In a recent post on The Amateur Gourmet, Adam Roberts ponders whether food blogs are over, concluding that they’re not but cautioning prospective bloggers that they can’t only replicate what’s come before. “Let’s all pledge to take more chances, to think outside the box to usher in a new era of food blogging: one less concerned about S.E.O. and one more concerned with surprising and delighting the food-blog reading public,” he writes.

For many, that might mean delving deeper into blogs aimed at consumers trying to make changes such as switching to gluten-free, vegetarian or some other specialty diet. There’s a conference in Chicago next week that aims to address the needs of this group. The Nourished Food Blogger Conference, co-organized by gluten-free chef and expo organizer Jennifer Cafferty, is scheduled April 13, followed by a two-day gluten-free food expo. I spoke with Cafferty to learn more about the event and the status of food blogs in 2012.

What are some of the ways food bloggers are finding to stand out or differentiate themselves in a crowded field?

I think that food bloggers who have really excelled have some sort of niche they focus on. Most of them have nice photography, most of them have a unique voice — you get to know their personality through their blog. And a lot of people are doing giveaways and contests to attract people to their sites.

Are all of the good ideas already taken? Are food blogs over?

I don’t think food blogs have come and gone; I think the market is saturated. The public still turns to food blogs to get a lot of information, and some food bloggers have such a powerful voice that people listen. That’s shown in the way big companies advertise with them.

Most people start a food blog because it’s a passion of theirs. They don’t expect to make money from it; they want to share what they love. If that then turns into something that’s a moneymaker, that’s wonderful. But at this point, there are so many out there that unless you understand the business side of it, you’re not going to make money. And, even if you do understand it, there are very few food bloggers who are actually making a full-time living from it. It’s a passion, something they love doing and sharing.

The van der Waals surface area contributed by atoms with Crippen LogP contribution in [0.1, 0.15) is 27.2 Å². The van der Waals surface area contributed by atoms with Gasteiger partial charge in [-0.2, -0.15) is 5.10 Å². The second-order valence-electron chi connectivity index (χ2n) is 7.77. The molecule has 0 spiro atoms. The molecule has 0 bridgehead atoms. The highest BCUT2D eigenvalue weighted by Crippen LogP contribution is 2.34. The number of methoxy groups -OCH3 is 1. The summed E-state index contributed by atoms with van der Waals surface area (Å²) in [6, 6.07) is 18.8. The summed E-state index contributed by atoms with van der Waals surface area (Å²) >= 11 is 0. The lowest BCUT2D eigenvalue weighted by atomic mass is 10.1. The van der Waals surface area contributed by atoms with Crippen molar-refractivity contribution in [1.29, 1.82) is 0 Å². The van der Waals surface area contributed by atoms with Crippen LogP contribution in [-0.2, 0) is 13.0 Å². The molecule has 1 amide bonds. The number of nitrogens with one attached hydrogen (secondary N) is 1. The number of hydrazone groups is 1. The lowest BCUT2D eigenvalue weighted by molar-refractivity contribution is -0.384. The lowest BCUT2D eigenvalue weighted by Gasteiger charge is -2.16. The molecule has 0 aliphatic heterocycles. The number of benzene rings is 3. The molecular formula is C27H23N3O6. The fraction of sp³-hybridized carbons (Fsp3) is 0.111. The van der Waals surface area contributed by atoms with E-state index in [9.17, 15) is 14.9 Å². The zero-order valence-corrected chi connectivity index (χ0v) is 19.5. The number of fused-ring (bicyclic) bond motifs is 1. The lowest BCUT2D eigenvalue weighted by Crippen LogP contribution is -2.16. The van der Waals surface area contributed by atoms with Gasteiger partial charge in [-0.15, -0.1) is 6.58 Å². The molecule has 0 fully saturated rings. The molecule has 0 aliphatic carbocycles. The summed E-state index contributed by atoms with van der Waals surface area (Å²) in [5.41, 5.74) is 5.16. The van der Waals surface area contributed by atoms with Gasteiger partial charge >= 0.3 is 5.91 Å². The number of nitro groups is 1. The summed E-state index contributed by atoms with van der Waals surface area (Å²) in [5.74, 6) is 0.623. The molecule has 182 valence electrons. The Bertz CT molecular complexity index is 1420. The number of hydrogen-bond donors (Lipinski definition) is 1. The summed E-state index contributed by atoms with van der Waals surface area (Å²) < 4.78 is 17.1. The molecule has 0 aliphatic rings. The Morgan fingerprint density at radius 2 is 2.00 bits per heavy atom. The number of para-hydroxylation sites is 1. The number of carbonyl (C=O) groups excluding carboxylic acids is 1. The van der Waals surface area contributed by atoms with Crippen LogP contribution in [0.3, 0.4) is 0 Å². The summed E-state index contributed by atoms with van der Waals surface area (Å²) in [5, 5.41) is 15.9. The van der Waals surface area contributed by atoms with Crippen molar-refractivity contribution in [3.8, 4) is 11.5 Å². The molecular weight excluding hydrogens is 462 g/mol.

There’s another misconception: How many people have a food blog and then decide that they want to write a book? The perception that writing a book is a moneymaker is wrong. Most people don’t make money from cookbooks. It’s a great way to get your name out there and it’s a great public relations mechanism, but it’s generally a money loser.

What will be different about the Nourished conference?

It’s mostly about gluten-free and restricted diets in general. The general topics would pertain to any food blogger. The food we’re serving at the conference, it’s all gluten-free and refined-sugar-free. We’re very into labeling everything: The food at lunch and the breakout sessions have a card listing the top allergens in the food.

Gluten-free is one of the biggest specialty diets, and it’s a medically necessary diet for many people. But there’s also a renewed interest in “Is this a healthy diet for me?” A lot of people believe it has health benefits, which is good and bad. It’s good because there are a lot more gluten-free products on the shelves, but it’s bad because, if you truly need to be on a gluten-free diet [because of celiac disease or allergies], it might not be viewed as seriously because so many people are doing it.

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One Response to “Food blogs and the future”

  1. Pat Tam says:

    My post this wseek is that I am beginning to get through to the disabled veterans world and the restaurant world that together we are going to bring down the house and change the foodies into cider buffalos, coined by Chef Po. We, Chef Pat, me, and anyone I can recruit, are getting a non-profit sub and pizza joint together, serving beer, then expand and add a bar and grill and feature poetry night, local live music, dancing, kareoke, and prose nights. Joing the bandstand and help spread the word that there is something good in the air!